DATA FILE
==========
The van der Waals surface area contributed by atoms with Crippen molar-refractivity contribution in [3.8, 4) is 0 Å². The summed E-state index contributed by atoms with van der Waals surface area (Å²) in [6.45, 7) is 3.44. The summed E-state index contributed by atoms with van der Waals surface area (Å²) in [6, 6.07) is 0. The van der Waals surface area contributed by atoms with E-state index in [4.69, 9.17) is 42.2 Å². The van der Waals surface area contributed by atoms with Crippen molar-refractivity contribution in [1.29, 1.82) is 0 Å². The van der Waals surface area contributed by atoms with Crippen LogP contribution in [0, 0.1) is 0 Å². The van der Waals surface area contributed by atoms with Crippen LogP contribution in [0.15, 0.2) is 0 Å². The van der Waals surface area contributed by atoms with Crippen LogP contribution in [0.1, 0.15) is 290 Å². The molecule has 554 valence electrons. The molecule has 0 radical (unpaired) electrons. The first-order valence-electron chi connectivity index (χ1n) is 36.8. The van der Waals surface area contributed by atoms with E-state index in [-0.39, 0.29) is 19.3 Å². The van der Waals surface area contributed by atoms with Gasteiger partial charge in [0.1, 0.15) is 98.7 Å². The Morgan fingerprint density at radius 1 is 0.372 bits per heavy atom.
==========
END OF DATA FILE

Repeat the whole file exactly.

The van der Waals surface area contributed by atoms with Crippen molar-refractivity contribution in [3.8, 4) is 0 Å². The summed E-state index contributed by atoms with van der Waals surface area (Å²) in [6.45, 7) is 3.44. The summed E-state index contributed by atoms with van der Waals surface area (Å²) in [6, 6.07) is 0. The van der Waals surface area contributed by atoms with E-state index in [4.69, 9.17) is 42.2 Å². The van der Waals surface area contributed by atoms with Crippen molar-refractivity contribution in [1.29, 1.82) is 0 Å². The van der Waals surface area contributed by atoms with Crippen LogP contribution in [0, 0.1) is 0 Å². The van der Waals surface area contributed by atoms with Crippen LogP contribution in [0.15, 0.2) is 0 Å². The van der Waals surface area contributed by atoms with Crippen LogP contribution in [0.1, 0.15) is 290 Å². The molecule has 554 valence electrons. The molecule has 0 radical (unpaired) electrons. The first-order valence-electron chi connectivity index (χ1n) is 36.8. The van der Waals surface area contributed by atoms with E-state index in [-0.39, 0.29) is 19.3 Å². The van der Waals surface area contributed by atoms with Gasteiger partial charge in [0.1, 0.15) is 98.7 Å². The Morgan fingerprint density at radius 1 is 0.372 bits per heavy atom.